WAMU‘s programming is about get less Washington-focused. Thanks to a $750,000 grant from the Corporation for Public Broadcasting, NPR’s American University outpost will collaborate with local stations across the country on a project called “1A Across America.” Over the next two years, stations in Minnesota, Kansas, Michigan, Alabama, Texas and Colorado will work with the DC-based station to highlight “underreported local issues and points of view through on-air discussions, interviews, field reporting and live events.” The effort is an extension of the station’s nationally distributed 1A radio program, which is hosted by Joshua Johnson. Washingtonian spoke to the program’s executive producer Rupert Allman to find out just how much this new influx of cash will change the radio waves.
What does WAMU hope to accomplish with 1A across America?
We’re a new program and we think it’s an amazing shot in the arm for a new program to have this kind of investment from CPB. It’s entirely new for us. What we want to get out of it is pretty ambitious. The reason why we decided to launch this program is because an election campaign should be a conversation with the entire country. The national media doesn’t consciously not have that, but because of the way the Electoral College works it means that disproportionately certain parts of the country receive overwhelming amounts of attention and other parts of the country don’t. Now, there are understandable reasons for that but it does skew coverage so we made a determined effort to look at interesting parts of the country that have important stories to tell and can contribute to hopefully better understanding the mood of the country. That’s the reason for having this run for the next couple of years. It doesn’t entirely preclude swing states, but you’ll know at those places that we are partnering with and they won’t necessarily be at the top of people’s lists when it comes to those political spot hots.
Do you think there’s some truth to the notion of the “Beltway Bubble,” and is 1A Across America combatting that idea?
I think that’s entirely fair. I think it’s very easy to try and stereotype parts of the country undergoing remarkable demographic and economic change. And almost sometimes the very last people to hear about it are the people stuck in Washington, DC. So, we’re pretty open-minded and excited about what we will find out on this journey because we’re prepared to be surprised and perhaps have an understanding of the parts of the country, the communities that are living there, the dynamics and the issues that are exorcising people in those parts of the world that we need to better understand. We’re grateful, too, that we have these wonderful newsrooms with these NPR stations who can help us report this story out.
So, logistically, how is this going to work? Is there going to be any travel involved?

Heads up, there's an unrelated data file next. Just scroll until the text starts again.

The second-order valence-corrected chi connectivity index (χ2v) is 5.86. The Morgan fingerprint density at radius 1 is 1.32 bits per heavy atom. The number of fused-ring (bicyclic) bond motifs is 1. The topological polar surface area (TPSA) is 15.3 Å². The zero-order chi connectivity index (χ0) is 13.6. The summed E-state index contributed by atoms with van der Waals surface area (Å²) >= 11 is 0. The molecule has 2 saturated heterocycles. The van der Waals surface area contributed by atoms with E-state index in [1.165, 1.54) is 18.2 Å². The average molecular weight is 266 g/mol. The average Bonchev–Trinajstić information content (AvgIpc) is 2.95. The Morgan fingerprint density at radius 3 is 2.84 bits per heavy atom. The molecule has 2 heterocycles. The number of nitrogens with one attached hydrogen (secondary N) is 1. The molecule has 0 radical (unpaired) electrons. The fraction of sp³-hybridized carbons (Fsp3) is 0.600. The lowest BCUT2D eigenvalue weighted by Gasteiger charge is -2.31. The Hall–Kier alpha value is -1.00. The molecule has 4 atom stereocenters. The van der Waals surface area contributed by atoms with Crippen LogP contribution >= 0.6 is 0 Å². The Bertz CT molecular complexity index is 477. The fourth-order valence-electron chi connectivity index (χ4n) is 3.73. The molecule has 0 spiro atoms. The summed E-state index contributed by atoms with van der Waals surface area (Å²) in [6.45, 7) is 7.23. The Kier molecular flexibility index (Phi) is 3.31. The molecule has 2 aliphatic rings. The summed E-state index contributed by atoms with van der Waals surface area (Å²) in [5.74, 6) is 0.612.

Not so much. We’re trying to get away from the idea of just parachuting into a place. We’ve promised to all our partners that we’ll be visiting at least twice in the next two years, but the point is rather than think that when we want to talk about the water issue we go to Flint—because that’s known about—we, instead, want to be surprised, we want to know for example where else in the country water issues exist but rarely receive similar attention because the national media always go to Flint. In that way, we’re trying to both surprise ourselves but also sincerely say to these areas: “Look, you’ve all got stories to tell, you all have issues which you’re grappling with, there are commonalities I’m sure, but can we spend some time surfacing where those tensions are?” Using that, we hope, percolates the coverage that we do when it comes to understanding and conversing with the country.
What are some of the more ambitious challenges with this new project?
Everyone is enormously busy, that never changes. But anyone who has been reporting on news in the past two years knows how difficult it has been to take your eye off the shiny object. Every day something blows up, often for good reason. So what we’re trying to deliberately do with this project is to have some intent about the fact that we’re investing in journalism. While we’re not necessarily dismissing the noise and the chaos that will come out of Washington, we’re trying to stay true to the idea that we have a responsibility to report on the entire country. Our own warped perspective of what is news needs to be given a stress test. I’m hoping this project will help us do that.
If this works well, would you extend this project past the general election?
We would love that, obviously. But I think part of its DNA is that we set out with the intent that we didn’t just want to do this as a flash in the pan. We aspire to forge relationships with communities and characters and industries that will go much past [the general election]. We start building something that which over time may well change the sound of the program and NPR, which keys into the idea of how much fantastic experience is out there with the people who consume what we do every day. We’re hoping to elevate those voices in a way that hasn’t been done before.